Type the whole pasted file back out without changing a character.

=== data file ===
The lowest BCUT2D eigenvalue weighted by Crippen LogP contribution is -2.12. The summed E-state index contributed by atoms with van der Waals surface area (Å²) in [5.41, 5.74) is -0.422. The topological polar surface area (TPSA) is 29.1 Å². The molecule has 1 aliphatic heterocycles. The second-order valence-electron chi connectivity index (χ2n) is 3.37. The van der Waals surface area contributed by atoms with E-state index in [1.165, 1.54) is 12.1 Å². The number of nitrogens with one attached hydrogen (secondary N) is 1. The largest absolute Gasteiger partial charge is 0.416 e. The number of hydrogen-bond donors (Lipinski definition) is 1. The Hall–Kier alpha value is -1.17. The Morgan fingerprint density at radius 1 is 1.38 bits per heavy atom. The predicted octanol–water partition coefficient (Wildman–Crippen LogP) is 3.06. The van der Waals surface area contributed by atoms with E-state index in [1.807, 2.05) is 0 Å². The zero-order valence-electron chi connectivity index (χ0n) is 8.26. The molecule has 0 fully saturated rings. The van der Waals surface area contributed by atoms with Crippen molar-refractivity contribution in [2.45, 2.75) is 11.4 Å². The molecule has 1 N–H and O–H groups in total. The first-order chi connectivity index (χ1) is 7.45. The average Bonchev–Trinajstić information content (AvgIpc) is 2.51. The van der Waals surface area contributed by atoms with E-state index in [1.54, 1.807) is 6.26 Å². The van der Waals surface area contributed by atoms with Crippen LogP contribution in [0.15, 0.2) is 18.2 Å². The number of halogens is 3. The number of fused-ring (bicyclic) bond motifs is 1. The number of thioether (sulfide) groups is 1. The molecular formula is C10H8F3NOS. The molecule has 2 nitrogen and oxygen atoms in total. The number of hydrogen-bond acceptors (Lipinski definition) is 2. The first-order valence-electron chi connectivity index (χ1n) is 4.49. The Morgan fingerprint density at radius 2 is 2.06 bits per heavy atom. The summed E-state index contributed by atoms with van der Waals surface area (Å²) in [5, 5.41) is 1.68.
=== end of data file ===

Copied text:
The lowest BCUT2D eigenvalue weighted by Crippen LogP contribution is -2.12. The summed E-state index contributed by atoms with van der Waals surface area (Å²) in [5.41, 5.74) is -0.422. The topological polar surface area (TPSA) is 29.1 Å². The molecule has 1 aliphatic heterocycles. The second-order valence-electron chi connectivity index (χ2n) is 3.37. The van der Waals surface area contributed by atoms with E-state index in [1.165, 1.54) is 12.1 Å². The number of nitrogens with one attached hydrogen (secondary N) is 1. The largest absolute Gasteiger partial charge is 0.416 e. The number of hydrogen-bond donors (Lipinski definition) is 1. The Hall–Kier alpha value is -1.17. The Morgan fingerprint density at radius 1 is 1.38 bits per heavy atom. The predicted octanol–water partition coefficient (Wildman–Crippen LogP) is 3.06. The van der Waals surface area contributed by atoms with E-state index in [1.807, 2.05) is 0 Å². The zero-order valence-electron chi connectivity index (χ0n) is 8.26. The molecule has 0 fully saturated rings. The van der Waals surface area contributed by atoms with Crippen molar-refractivity contribution in [2.45, 2.75) is 11.4 Å². The molecule has 1 N–H and O–H groups in total. The first-order chi connectivity index (χ1) is 7.45. The average Bonchev–Trinajstić information content (AvgIpc) is 2.51. The van der Waals surface area contributed by atoms with E-state index in [1.54, 1.807) is 6.26 Å². The van der Waals surface area contributed by atoms with Crippen LogP contribution in [0.15, 0.2) is 18.2 Å². The number of halogens is 3. The number of fused-ring (bicyclic) bond motifs is 1. The number of thioether (sulfide) groups is 1. The molecular formula is C10H8F3NOS. The molecule has 2 nitrogen and oxygen atoms in total. The number of hydrogen-bond acceptors (Lipinski definition) is 2. The first-order valence-electron chi connectivity index (χ1n) is 4.49. The Morgan fingerprint density at radius 2 is 2.06 bits per heavy atom. The summed E-state index contributed by atoms with van der Waals surface area (Å²) in [5, 5.41) is 1.68.